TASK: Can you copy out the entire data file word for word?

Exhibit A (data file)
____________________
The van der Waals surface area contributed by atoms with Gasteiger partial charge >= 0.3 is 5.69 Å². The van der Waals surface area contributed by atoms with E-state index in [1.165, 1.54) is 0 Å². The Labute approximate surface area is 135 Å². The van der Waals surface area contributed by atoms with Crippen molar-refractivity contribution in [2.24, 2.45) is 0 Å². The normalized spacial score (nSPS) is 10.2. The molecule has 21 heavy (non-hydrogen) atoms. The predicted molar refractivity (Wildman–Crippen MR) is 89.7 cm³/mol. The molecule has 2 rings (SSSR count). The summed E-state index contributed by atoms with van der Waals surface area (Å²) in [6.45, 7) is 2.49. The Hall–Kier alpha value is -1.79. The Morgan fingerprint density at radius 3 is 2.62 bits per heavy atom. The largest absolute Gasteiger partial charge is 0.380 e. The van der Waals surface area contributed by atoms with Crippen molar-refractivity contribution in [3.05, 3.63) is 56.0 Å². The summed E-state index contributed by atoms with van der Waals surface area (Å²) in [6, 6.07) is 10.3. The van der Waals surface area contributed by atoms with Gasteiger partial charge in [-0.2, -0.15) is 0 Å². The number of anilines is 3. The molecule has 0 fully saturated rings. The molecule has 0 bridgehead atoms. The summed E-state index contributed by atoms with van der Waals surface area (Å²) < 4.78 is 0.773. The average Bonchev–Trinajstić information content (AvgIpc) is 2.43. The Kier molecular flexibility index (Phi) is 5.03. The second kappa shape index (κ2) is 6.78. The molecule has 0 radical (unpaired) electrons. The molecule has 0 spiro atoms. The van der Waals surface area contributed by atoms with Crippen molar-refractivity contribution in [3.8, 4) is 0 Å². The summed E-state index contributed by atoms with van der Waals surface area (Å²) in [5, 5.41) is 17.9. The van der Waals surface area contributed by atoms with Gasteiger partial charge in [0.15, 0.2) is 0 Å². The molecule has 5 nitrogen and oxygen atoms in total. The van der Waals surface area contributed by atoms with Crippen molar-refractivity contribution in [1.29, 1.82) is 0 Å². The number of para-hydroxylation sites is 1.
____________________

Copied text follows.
The van der Waals surface area contributed by atoms with Gasteiger partial charge >= 0.3 is 5.69 Å². The van der Waals surface area contributed by atoms with E-state index in [1.165, 1.54) is 0 Å². The Labute approximate surface area is 135 Å². The van der Waals surface area contributed by atoms with Crippen molar-refractivity contribution in [2.24, 2.45) is 0 Å². The normalized spacial score (nSPS) is 10.2. The molecule has 21 heavy (non-hydrogen) atoms. The predicted molar refractivity (Wildman–Crippen MR) is 89.7 cm³/mol. The molecule has 2 rings (SSSR count). The summed E-state index contributed by atoms with van der Waals surface area (Å²) in [6.45, 7) is 2.49. The Hall–Kier alpha value is -1.79. The Morgan fingerprint density at radius 3 is 2.62 bits per heavy atom. The largest absolute Gasteiger partial charge is 0.380 e. The van der Waals surface area contributed by atoms with Crippen molar-refractivity contribution in [3.05, 3.63) is 56.0 Å². The summed E-state index contributed by atoms with van der Waals surface area (Å²) in [6, 6.07) is 10.3. The van der Waals surface area contributed by atoms with Gasteiger partial charge in [-0.2, -0.15) is 0 Å². The number of anilines is 3. The molecule has 0 fully saturated rings. The molecule has 0 bridgehead atoms. The summed E-state index contributed by atoms with van der Waals surface area (Å²) < 4.78 is 0.773. The average Bonchev–Trinajstić information content (AvgIpc) is 2.43. The Kier molecular flexibility index (Phi) is 5.03. The second kappa shape index (κ2) is 6.78. The molecule has 0 radical (unpaired) electrons. The molecule has 0 spiro atoms. The van der Waals surface area contributed by atoms with Crippen molar-refractivity contribution in [3.8, 4) is 0 Å². The summed E-state index contributed by atoms with van der Waals surface area (Å²) in [5, 5.41) is 17.9. The van der Waals surface area contributed by atoms with Gasteiger partial charge in [0.15, 0.2) is 0 Å². The molecule has 5 nitrogen and oxygen atoms in total. The van der Waals surface area contributed by atoms with Crippen molar-refractivity contribution in [1.29, 1.82) is 0 Å². The number of para-hydroxylation sites is 1.